U.S. Stocks: High Heels

Our strong economy continued its climb and stocks obliged. The quarterly increase in GDP was more than 4%, its best showing since 2014. Unemployment stayed under 4% and corporate profits continued to rise.


But not all was shiny patent leather, ready to party. The technology and communications sectors continued doing well, while small companies’ stock prices and value stocks advanced only slightly. In fact, Value is beaten down to the point that Growth stocks now have the same high relative valuations they had back in 2000. The early 2000’s eventually proved to be one of Value’s best runs. We don’t know if that will happen again, although this extreme will probably lessen one way or another.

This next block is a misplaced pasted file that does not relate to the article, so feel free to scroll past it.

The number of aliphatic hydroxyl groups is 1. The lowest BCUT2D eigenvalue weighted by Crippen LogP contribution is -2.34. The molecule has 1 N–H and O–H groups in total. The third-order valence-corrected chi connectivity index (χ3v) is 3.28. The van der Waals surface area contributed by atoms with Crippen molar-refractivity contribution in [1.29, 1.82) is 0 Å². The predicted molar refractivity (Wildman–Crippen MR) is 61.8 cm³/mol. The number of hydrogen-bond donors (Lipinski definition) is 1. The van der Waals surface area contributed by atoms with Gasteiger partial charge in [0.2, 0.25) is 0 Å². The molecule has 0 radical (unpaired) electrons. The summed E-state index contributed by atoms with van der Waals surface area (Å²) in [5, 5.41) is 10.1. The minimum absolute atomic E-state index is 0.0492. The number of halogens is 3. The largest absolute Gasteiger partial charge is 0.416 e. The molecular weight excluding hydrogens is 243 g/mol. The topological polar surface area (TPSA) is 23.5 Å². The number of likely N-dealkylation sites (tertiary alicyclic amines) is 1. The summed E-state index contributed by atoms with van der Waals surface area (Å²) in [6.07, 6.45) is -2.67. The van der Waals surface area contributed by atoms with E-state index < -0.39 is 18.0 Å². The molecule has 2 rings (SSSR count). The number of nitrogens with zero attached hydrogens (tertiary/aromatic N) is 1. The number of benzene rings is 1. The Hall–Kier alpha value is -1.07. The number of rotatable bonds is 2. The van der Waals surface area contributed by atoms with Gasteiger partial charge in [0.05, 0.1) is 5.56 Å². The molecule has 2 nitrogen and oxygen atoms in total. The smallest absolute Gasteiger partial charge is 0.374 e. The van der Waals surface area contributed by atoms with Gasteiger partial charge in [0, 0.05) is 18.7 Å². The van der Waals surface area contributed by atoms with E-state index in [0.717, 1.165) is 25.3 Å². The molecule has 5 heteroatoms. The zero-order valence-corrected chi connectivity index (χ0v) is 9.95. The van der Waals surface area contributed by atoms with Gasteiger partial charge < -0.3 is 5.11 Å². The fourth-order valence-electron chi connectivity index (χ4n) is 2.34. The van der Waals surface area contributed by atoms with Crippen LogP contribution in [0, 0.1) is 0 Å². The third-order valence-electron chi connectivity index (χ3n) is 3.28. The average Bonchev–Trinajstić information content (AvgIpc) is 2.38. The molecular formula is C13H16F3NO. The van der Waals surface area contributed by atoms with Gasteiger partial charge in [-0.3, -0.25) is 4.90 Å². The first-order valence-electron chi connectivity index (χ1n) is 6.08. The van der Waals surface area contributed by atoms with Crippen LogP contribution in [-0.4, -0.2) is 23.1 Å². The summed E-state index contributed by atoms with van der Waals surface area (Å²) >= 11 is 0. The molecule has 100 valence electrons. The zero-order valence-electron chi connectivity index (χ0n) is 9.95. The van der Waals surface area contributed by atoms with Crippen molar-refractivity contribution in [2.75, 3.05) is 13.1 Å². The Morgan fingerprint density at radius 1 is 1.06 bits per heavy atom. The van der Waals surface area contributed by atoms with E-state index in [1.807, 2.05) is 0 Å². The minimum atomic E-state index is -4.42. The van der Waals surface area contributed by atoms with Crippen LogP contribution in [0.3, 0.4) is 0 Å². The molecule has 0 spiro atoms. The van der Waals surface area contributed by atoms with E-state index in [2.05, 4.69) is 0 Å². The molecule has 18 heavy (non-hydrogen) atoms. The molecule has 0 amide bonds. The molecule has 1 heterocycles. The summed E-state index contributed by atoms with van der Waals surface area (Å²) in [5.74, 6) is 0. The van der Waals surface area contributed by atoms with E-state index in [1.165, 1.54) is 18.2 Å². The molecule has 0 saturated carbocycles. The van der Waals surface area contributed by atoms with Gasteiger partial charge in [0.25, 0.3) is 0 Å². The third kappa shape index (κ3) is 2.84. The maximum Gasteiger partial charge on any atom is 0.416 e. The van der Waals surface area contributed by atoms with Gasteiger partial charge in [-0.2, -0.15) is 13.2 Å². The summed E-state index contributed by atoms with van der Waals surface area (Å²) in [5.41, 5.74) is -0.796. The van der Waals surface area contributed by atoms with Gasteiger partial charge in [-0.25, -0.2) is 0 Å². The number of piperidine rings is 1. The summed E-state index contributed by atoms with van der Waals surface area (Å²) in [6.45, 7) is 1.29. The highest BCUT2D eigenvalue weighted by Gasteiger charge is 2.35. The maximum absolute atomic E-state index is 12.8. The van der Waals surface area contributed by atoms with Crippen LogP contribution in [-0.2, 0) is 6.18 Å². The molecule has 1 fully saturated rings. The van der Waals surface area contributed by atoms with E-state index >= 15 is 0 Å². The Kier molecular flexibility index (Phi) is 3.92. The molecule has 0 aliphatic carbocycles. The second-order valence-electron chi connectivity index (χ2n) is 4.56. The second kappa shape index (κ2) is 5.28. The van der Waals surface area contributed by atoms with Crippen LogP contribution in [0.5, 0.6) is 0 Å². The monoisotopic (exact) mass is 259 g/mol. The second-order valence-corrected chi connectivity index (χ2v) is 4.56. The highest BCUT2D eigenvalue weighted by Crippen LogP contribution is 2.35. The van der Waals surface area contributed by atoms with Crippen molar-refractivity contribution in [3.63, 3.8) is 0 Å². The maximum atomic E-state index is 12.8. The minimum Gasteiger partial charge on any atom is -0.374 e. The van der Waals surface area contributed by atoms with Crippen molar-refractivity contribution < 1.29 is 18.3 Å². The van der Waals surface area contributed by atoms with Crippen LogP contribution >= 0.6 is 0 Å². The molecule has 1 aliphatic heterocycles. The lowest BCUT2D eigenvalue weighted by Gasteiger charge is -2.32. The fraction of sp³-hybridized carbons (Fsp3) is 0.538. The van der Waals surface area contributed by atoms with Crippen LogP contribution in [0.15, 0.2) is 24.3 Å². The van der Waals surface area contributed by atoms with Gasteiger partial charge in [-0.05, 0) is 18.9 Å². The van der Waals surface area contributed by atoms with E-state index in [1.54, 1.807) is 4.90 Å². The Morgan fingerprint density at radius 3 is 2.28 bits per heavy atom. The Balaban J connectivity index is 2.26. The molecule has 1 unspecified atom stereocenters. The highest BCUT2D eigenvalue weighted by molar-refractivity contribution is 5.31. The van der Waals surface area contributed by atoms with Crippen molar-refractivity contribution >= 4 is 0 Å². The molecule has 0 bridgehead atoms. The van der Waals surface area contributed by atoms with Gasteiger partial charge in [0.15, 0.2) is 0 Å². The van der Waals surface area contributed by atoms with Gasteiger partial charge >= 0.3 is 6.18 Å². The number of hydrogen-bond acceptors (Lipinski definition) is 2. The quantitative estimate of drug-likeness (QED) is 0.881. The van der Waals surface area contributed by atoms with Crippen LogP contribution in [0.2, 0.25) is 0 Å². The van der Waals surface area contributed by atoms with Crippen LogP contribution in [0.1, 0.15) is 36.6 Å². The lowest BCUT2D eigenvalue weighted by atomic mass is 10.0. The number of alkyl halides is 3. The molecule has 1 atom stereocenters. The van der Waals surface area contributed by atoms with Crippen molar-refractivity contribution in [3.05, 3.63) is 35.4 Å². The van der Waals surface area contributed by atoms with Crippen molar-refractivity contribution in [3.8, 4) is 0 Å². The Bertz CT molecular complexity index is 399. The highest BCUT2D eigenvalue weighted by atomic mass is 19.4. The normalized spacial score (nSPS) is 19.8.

There were also a number of economic points that could eventually weigh on our economy and on U.S. stock prices:

  • Auto sales cooled in Q3.
  • Interest rates continued their climb and the Federal Reserve expects to raise rates once more before the end of the year.
  • The price of oil continued to increase and inflation overall has returned to about 3% per year.
  • House sales cooled as mortgage interest rates continued to slowly rise.

There are many positives for the U.S. economy though, including:

  • Low unemployment and continuing healthy job growth,
  • Last year’s tax cuts are still working their way through the economy, and
  • Credit growth remains strong, despite increases in interest rates.

In summary, there are many positive points that could keep our economy and stock market growing nicely. As we know, however, nothing lasts forever and at some time negatives will outweigh positives and the time will come when we see it in our returns. Since we have no way of knowing when that will occur, we will continue our mantra of staying invested for the long term.

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